states. The Jerusalem Post reported that a source in the Prime
Minister's Office denied knowledge of any working groups that would
be calling Jerusalem. "We still haven't accepted the full
initiative," the source, adding that there would be no formal reply
until after the Prime Minister's Office returned from the weeklong
Passover holiday. "But we have never said no to contact."

Israel Radio quoted a senior Israeli defense official as saying that
Israel respects the cease-fire with the Palestinians, but that it
will not tolerate attacks against its soldiers. Leading media
reported that an Islamic Jihad militant was killed and another was
wounded during a pursuit along the Gaza Strip border. Israel Radio
reported that the defense establishment will maintain its offensive
initiative.

Israel Radio cited The New York Times quoting senior US officials as
saying that a major arms-sale package that the Bush administration
is planning to offer Saudi Arabia and other Persian Gulf allies to
deter Iran has been delayed because of objections from Israel, which
says that the advanced weaponry would erode its military advantage
over its regional rivals. Israel Radio reported that the Israeli
Embassy in Washington declined to comment on the report.

Hatzofe reported that PA Transportation Minister Saadi Al-Kunz
intends to resume the activity of Dahaniyeh Airport in the Gaza
Strip. The newspaper quoted an Israeli defense source as saying
that the Palestinians will not receive a permit to run flights from
the airport as long as rockets are launched at the Negev.

Ha'aretz reported that Israel and the PA have agreed on opening
trade passages to the Gaza Strip. A terminal for imports to Gaza
will operate via the Kerem Shalom passage. The Palestinians will be
able to import and export goods from Egypt and other countries via
the Rafah passage alone. The plan, which is supported by the
international community, is pending the approval of Olmert and
Defense Minister Amir Peretz.

The Jerusalem Post reported that on Wednesday Ron Nachman, the Mayor
of the West Bank settlement town of Ariel, denounced as "ridiculous"
a report that the Defense Ministry was weighing the possibility of
shortening the route of the security fence in the northern West Bank
to exclude his city.

Yediot reported that a glass wall will be erected around the Knesset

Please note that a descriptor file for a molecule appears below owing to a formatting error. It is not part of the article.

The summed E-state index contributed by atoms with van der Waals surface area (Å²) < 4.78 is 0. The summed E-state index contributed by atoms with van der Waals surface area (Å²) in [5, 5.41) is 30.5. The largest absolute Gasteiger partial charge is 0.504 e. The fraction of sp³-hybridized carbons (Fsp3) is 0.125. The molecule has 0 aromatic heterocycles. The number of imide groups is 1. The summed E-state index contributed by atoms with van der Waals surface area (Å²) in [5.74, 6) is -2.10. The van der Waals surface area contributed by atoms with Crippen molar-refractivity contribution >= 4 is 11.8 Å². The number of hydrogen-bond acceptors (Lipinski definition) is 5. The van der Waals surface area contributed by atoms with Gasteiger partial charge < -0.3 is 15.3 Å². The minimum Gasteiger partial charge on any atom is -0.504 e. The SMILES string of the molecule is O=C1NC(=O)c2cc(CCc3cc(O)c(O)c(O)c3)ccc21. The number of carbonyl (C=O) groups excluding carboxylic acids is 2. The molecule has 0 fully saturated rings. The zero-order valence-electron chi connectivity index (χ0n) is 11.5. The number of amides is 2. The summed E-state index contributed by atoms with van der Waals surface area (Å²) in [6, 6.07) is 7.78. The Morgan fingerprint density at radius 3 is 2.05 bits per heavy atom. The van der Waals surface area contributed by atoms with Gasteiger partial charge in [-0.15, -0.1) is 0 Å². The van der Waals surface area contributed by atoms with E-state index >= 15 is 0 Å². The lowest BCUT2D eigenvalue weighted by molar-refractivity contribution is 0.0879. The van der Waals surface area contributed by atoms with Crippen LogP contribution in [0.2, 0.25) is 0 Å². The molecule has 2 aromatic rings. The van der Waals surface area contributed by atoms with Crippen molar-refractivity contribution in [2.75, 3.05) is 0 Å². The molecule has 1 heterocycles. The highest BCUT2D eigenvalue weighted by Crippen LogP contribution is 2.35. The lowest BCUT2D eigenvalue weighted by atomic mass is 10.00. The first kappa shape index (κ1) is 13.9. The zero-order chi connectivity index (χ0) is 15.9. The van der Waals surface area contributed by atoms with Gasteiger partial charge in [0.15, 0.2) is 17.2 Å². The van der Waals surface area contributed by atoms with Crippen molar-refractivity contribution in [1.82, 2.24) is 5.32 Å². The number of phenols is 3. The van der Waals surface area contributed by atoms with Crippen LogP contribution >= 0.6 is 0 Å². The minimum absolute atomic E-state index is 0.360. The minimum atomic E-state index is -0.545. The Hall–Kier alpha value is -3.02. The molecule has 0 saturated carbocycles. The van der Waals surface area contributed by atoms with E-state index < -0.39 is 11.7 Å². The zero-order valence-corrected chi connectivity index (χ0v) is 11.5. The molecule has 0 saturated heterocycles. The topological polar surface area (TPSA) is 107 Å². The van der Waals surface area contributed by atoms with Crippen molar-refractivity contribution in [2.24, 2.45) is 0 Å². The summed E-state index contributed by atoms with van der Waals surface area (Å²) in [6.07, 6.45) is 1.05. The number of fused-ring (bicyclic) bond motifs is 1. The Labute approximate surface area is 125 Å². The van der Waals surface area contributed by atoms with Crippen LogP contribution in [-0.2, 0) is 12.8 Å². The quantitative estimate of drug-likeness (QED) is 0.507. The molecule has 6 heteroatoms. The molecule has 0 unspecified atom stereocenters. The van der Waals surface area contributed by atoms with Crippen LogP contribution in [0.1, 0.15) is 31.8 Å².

building to protect it from gunfire.

Maariv reported that Israel recently embarrassed the President of
Ukraine, Viktor Yushchenko, by telling him that it refused his
request to visit Israel on Holocaust Day. The official reason is
the crowded calendar of the acting president. However, Maariv wrote
that in reality, Israel fears getting into diplomatic trouble that
could strain its relations with Russia.

Maariv quoted associates of former justice minister Haim Ramon as
saying that he is seriously considering returning to the government.
The newspaper said that Ramon is getting closer to the finance
portfolio.

The Jerusalem Post reported that fewer Israelis and Palestinians
study each other's language.

Ha'aretz reported that, according to a US Commerce Department
report, Israel may remain on the list of patent infringing countries
in 2007 if its pharmaceutical law is not amended. The daily said
that, less than one month before publication of the US Priority
Watch List, the US Commerce Department has publicized its 2007
report on the limitations of commercial activity in the US and other
countries. The conclusion from the chapter on Israel is that if
Israel fails to amend its legislation on the protection of
proprietary data in the production of pharmaceuticals, and fails to
extend the term of validity of patent protection of such
information, it will again find itself on the Priority Watch List of
patent-infringing countries.

Ha'aretz and Maariv reported that the annual global quota of H1B
visas to the US, commonly issued to technology workers sent to work
there by their employers, was filled in a record single day.
Applications for the visa could be submitted only on April 2 and 3
this year. The next application dates are in April 2008.

Yediot reported that, starting next academic year, the Education